Blue Byline

A cop's perspective of the news and South Sound matters

Archives: Sep. 2013

Sep.
28th

Forgotten paperwork and an unforgettable crime

What happened to Lawrence Howse was an unspeakable tragedy. In the confines of his enclosed parking garage, he was robbed at gunpoint, and when he refused to remove his pants for the amusement of his two assailants, he was executed in cold blood.

Updates on the investigation have been front page news since the murder last month. That includes the recent arrest of two men in connection with the killing, whose faces appeared on page one of Saturday’s TNT. This is not a sensational ploy to sell papers – the public deserves to know that the police department and prosecutor’s

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Sep.
23rd

Is America even interested in breaking the cycle of gun violence?

As Apple rolled out its new iPhone and Tacoma employees learned that flip-flops were not proper work attire (who knew?), gunshots and explosions took scores of lives in some of the world’s most violent places.

Africa: Alleged al-Shabab terrorists used explosives and gunfire to kill as many as 62 people in a Kenyan shopping mall on Saturday, an incident that has yet to conclude (TNT 9/23).

Iraq: News reports indicate 120 people were killed in several explosions in Baghdad last week (TNT 9/22) in the latest round of sectarian violence.

Pakistan: Two suicide

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Sep.
16th

Feud over jail budget years in the making

These days it is next to impossible to follow the news without getting a daily injection of political invective. There is a new reality in the halls of federal and state power –  acrimony has replaced compromise, consensus across the aisle is a distant memory and fingerpointing is the new national pastime.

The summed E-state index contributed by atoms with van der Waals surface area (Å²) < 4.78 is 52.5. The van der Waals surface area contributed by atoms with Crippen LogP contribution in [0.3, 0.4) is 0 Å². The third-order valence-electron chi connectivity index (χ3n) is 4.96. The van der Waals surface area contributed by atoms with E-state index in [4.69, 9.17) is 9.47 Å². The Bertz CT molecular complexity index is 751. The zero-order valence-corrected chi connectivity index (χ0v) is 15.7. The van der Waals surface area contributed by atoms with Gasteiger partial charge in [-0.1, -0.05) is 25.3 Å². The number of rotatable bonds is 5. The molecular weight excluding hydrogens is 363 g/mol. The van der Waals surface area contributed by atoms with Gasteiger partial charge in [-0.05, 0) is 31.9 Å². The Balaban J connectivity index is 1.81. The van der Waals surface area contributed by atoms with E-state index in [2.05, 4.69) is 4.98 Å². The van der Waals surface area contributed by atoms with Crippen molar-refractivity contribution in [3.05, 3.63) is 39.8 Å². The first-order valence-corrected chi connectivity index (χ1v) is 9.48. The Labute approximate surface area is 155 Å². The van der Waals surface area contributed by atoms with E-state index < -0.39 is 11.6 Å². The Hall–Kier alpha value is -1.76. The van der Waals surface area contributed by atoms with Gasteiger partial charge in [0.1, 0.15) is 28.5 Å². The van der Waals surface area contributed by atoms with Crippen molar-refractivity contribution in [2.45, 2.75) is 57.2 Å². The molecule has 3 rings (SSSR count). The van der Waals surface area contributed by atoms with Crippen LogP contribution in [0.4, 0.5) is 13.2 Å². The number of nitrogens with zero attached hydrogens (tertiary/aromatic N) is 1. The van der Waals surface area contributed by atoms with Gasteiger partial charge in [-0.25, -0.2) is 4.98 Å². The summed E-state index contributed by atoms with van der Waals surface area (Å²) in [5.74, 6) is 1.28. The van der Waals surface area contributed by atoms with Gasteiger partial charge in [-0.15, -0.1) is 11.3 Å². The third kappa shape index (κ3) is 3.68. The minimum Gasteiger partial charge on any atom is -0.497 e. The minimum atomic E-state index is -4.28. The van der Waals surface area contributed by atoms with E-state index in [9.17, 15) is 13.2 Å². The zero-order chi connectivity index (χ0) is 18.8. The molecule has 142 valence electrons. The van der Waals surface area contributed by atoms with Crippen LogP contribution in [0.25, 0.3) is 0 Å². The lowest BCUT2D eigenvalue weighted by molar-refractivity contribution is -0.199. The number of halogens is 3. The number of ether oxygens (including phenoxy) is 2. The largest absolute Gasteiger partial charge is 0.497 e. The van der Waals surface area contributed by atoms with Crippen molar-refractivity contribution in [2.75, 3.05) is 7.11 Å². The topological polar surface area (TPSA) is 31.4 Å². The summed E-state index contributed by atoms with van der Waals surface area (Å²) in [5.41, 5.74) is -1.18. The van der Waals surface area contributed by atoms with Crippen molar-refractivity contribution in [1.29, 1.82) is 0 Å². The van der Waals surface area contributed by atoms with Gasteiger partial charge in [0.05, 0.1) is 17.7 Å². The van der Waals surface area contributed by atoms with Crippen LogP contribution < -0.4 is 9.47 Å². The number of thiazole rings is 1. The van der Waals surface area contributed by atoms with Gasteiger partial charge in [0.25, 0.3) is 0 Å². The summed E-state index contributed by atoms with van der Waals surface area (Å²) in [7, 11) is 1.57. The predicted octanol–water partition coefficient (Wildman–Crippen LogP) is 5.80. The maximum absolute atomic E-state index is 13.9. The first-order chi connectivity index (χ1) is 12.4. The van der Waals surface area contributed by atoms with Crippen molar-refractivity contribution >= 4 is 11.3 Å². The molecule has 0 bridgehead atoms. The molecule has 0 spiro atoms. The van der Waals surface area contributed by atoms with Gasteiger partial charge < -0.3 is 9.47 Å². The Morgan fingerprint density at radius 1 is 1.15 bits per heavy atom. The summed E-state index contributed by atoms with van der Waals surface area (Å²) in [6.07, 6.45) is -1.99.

Judging by recent events, one could assume that Pierce County officials have fallen into this same trap.

I refer to the Pierce County Council’s upcoming vote on a plan to furlough sixteen jail deputies. The debate comes after a wave of budgetary woes – the Great Recession, a

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Sep.
7th

Forget Castro’s cowardice, remember his victims’ courage

Before his name is thankfully lost to the passage of time, one more comment on the life and death of Ariel Castro.

Castro was the infamous kidnapper who held three women captive for a decade. Raping them repeatedly, and killing all but one of his illegitimate offspring, he was a monster without mercy, a jailer with the power of life and death.

Yet after ten years living in hell, his victims, Michelle Knight, Amanda Berry and Gina DeJesus, pledged to live the rest of their lives free from Castro’s psychological grasp. How many of us could endure so much, could

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Sep.
1st

Bathroom cameras cross the line of human dignity

For the record, jails aren’t fun places.

Entering at the sally port, an arrestee passes through several layers of challenges and security doors, his progress monitored remotely, until he arrives at the booking area where a thorough – some might say intimate – pat down search awaits.

From that point on, the level of intrusion may vary depending on the specific charges and court mandate. Strip searches are conducted on a case-by-case basis, and always supervised by same-sex staff members. In my experience, that level of dehumanization represented the limits of an incarceration facility’s authority.

A recent

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